One of India’s few places known for yogini temples, Hirapur needs urgent protection

By D.N. Singh

It was during a hunt for the whereabouts of an ailing friend we chanced upon a place called Hirapur, about 30 km from the capital city Bhubaneswar. It was noon and we could sense the footfalls of an ensuing solstice even much before the real summer. So to take a breather we went under a canopy of banyan trees and sat on the stones. From where it was hard to miss the sight of a circular stone structure of pre-historic look battling against the claws of gradual dilapidation.

It was the temple of `yoginis`, popularly known as `chausathi (64) yogini` temple of Hirapur. Later an encounter with a local priest was indeed enlightening and then I came to know that the structure dates back to the Bhoumakara dynasty in Odisha who was stated to be the staunch patrons of such a cult and its practices which was established in Odisha during the 8th and 9th century AD.

It is said that Matsyendra Nath practised and subsequently systemised it in the company of women in a circle which was then known as `Yogoni kaula`. A union of Shakti and Shiva and referred as Kaulamarga. In the charter of the then capital city was mentioned as Yayatinagar as Yayati was the king who was said to be having a strong fascination for such a cult.

It was also mentioned that ….”where the enjoyment of love is being continually intensified and still more intensified by close embraces by which fatigue is removed”. ….that means the ardent young couples exhibit their skill in conjugal closeness with their eyes dilated and the minds subdued, fascinated by amorous thoughts.

In the pursuit of love the skill and fine art involved were elaborately esteemed by those rulers and obviously, they patronised the cult that practised Kaulamarga. In India there are very few yogini temples and at the one at Hirapur, the grace and beauty of the yogini statues are far more superior than others.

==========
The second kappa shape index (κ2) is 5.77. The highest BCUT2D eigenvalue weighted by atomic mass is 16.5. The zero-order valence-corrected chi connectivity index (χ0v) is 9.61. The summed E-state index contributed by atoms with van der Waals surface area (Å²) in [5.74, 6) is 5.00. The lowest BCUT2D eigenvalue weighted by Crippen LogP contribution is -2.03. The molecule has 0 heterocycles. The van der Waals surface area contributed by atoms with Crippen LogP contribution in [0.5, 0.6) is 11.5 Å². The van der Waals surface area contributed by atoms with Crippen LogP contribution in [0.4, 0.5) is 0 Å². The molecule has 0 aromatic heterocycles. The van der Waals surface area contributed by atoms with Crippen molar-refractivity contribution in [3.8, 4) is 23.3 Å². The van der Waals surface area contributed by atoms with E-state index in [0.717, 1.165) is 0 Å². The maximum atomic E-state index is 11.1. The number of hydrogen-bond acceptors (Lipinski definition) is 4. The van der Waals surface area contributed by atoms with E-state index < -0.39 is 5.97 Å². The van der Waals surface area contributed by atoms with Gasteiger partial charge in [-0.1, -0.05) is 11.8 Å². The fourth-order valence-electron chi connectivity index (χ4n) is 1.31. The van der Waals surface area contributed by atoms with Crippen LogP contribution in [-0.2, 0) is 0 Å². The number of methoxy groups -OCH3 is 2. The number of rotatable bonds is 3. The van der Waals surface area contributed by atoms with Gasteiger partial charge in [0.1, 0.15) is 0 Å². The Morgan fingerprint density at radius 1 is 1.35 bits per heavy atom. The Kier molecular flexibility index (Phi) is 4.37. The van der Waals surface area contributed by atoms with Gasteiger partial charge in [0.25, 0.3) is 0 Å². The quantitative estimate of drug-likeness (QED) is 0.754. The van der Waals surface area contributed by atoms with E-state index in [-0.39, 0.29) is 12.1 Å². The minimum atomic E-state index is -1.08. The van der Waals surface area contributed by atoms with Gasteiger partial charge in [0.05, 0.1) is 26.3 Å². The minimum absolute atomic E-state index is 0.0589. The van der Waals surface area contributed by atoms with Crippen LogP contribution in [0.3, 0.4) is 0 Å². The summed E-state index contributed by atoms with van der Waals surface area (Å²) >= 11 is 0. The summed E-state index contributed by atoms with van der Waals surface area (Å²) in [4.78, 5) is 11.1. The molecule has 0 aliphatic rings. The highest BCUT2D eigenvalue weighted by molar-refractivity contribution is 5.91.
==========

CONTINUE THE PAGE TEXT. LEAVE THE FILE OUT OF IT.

What we found is that at Hirapur each yogini statue was depicted in different poses standing on one creature. Shooting an arrow like a huntress is the statue of Vira Kumari that stands on a hog and the other yogini standing on a parrot was identified as Kamakhsi. The creatures, in fact, symbolise the `bahanas’ (carriers).

Out of the total number of statues about a half have been identified by experts such as Indrani,  Charchika, Nandini, Maheswari, Tarini, Agnihotri, Gandhari and so on. Besides one yogini, Mahamaya with ten arms, the rest have two or four arms. At the same time the outer wall of the shrine is carved with graceful statues where a queen is identified as Hira Mahadebi standing on smiling heads. So also the figure of a nymph with a glass of wine in the hand which is construed as intoxication and tantric sexual practices were inseparable. Like one yogini identified as Surapriya that can be connoted as fond of wine.

Though there are many legends about yoginis and their relevance, origins and the reasons behind such recognition but no empirical facts could be available and we were told to glean through the ancient texts.

However, a story said that these yoginis played a crucial role helping Goddess Ambika to slay the dangerous demon Raktabirja who possessed the curious power to regenerate. Every drop of blood oozed out of him a new demon springs from the earth when the yoginis were deployed to drink the oozing blood before they fell on the ground. Similar such stories could be obtained when the yoginis played the catalyst role in the destruction of demons. It is stated in various tantric texts that “only when sexual union overcomes all traces of lust, does it acquire the powers of supreme bliss and rejuvenation”.

Which can be construed that the demons were the demons of lust that were powerful and immortal and quite capable of overwhelming the practitioner despite all defense command.

Those ruling elite of Odisha, Bhoumakars,  marked a new phase in the art and architecture of Odisha. Having found in sensuality, the rulers, a sound aesthetic quality strove for spiritual clarity through physical pleasure and this structure was perhaps a product of creative passion.

About the Hirapur yoginis, the statues here have suffered the dilapidation which is abundantly visible in the statues and in the shrine as well. Which needs further conservation.


Reproduced from